There are small short cuts which can be smart to use when studying, as it makes your work a little bit more efficient – read this blog post to get a quick walk through of four of them.

Copy, cut and paste with short cuts

When you want to copy text in a document and paste it somewhere else it’s easy to use the keyboard shortcuts. The keyboard shortcuts differ between different operating systems, and here we show those that apply to Windows and MacOS.

Copy text

  • Mark the text you want to copy.
  • In Windows: Press the keys Ctrl and C at the same time.
  • In MacOS: Press the keys command and C at the same time.

Cut text

  • Mark the text you want to cut out.
  • In Windows: Press the keys Ctrl and X at the same time.
  • In MacOS: Press the keys command and X at the same time.

Paste text

  • Place the marker where you want to insert the text.
  • In Windows: Press the keys Ctrl and V at the same time.
  • In MacOS: Press the keys command and V at the same time.

Search for words within a document

If you want to find a text section in a document, or check for a word, you can use the function Find to search within the document. Using this function you don’t have sit and read / skim through the entire document manually. In different programs you will find the function in different places. Below you can see examples of where you can find it in Adobe Reader and Microsoft Word:

You can also use the keyboard short cut for Find – just press Ctrl and F at the same time.

Text: Katharina Nordling
Photo: Hannah Joshua, Unsplash

What is a DOI?

When writing references to scientific articles, you should include the article’s DOI in the reference, but what is it, and how does a DOI differ from a regular link? We’ll try to sort it all out in this blog post.

A DOI is a persistent link – a link that is supposed to exist forever. Common links on the Internet can be broken and changed, for example if the publisher where the article is published changes their web address. But a persistent link should last despite such, or other, changes.

DOI stands for Digital Object Identifier and is an alphanumeric character string (ie a code containing both letters and numbers) that can be given to electronic documents or objects. An article’s DOI can often be found at the beginning of the article, or in the web page (post) where all information about the article can be found.

Not all articles have a DOI; this is something that the publishers themselves decide if they want to put their articles on, and they must then pay to get a DOI.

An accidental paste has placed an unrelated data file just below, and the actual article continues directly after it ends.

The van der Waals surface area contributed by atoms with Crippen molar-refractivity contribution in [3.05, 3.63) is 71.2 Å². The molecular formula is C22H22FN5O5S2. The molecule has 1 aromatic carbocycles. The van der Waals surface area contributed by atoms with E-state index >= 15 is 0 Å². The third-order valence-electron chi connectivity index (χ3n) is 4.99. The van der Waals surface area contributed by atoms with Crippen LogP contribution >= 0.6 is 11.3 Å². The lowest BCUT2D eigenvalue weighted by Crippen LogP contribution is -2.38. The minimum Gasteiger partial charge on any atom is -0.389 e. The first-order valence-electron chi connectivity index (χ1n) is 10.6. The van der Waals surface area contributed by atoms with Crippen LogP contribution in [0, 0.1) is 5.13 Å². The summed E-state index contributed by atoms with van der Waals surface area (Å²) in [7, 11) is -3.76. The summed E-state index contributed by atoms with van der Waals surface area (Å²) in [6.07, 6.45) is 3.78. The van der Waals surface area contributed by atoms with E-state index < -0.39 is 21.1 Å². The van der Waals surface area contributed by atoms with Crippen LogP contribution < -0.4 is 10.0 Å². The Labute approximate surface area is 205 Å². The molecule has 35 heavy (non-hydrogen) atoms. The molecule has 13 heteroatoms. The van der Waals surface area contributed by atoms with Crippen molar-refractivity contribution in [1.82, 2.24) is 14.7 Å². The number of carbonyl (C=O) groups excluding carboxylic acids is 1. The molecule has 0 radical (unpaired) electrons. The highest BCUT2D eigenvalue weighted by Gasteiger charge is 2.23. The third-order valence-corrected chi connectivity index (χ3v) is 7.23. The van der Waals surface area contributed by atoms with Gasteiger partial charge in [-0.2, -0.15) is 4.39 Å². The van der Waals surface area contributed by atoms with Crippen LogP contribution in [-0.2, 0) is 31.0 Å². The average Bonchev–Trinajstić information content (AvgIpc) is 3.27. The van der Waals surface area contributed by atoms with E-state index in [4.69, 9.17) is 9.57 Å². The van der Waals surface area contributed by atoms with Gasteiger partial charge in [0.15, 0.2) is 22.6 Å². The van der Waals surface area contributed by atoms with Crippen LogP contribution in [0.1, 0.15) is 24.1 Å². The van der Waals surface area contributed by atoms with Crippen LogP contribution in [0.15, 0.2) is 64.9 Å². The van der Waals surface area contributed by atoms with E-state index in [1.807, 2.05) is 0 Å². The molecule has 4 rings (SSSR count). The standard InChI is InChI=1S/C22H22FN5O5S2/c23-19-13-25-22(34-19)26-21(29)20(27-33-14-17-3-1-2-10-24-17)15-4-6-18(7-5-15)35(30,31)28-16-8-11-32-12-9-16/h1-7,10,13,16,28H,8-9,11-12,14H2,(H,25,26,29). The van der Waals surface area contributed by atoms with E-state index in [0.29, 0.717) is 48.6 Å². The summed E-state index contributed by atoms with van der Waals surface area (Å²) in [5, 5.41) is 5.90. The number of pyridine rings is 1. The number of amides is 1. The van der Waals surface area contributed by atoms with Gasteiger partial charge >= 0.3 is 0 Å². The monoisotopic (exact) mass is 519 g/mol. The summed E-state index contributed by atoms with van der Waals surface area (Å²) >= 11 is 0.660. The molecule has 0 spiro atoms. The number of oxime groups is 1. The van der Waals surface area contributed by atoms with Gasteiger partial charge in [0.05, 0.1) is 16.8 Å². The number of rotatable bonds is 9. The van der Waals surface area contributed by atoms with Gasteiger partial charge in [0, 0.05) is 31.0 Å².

Each DOI is thus unique, so with the help of a DOI you will always find a way back to the object in question. Although the DOI might not take you all the way to the actual document. For example, I an article is published behind a paywall, you will at least come to a page with information about the document in question.

However, you cannot simply take the DOI code and paste it into the browser’s address bar, as it is not a URL. A DOI must always be resolved, and it is done using a DOI resolver.

Alternative if you have a DOI you can enter it in a web browser, but you have to put http://doi.org/ in front of the code itself, ie http://doi.org/10.1177/1355819614534836.

So to summarize, one can say that a DOI is a neat way to always find your way back to an article, but you need a tool to be able to use it in a good way.

Text: Katharina Nordling

Posted in Uncategorized

Books to read if you’re writing your student thesis

It’s spring term and high season for thesis writing, which can be both scary, hard, interesting, and fun at once – here you will find tips on books that can help you in the process of writing your thesis. They cover the topics research methods and academic writing.

As for the method, this is a central part of the process: What method do you use in your studies, and how do you describe this in the thesis? This is where the method books come to rescue. Some of you have had method courses earlier; others will have a method course just before the thesis writing starts. And you will, of course, get some tips on good books in these courses, but there are other books than the course literature, and you’ll find plenty of books at the library. The largest part of all books on quantitative and qualitative methods can be found at department 300 on level 2.5 in the library.

There are also some good books to read on writing in general, and on academic writing in particular. These books will give you tips and advice when it comes to language (for example how to write in a passive voice instead of in first person), how to formulate different parts of the thesis (how to write the introduction), etcetera. You will find most of these books on shelf 808.066 on floor 4 in the library.

Text & photo: Katharina Nordling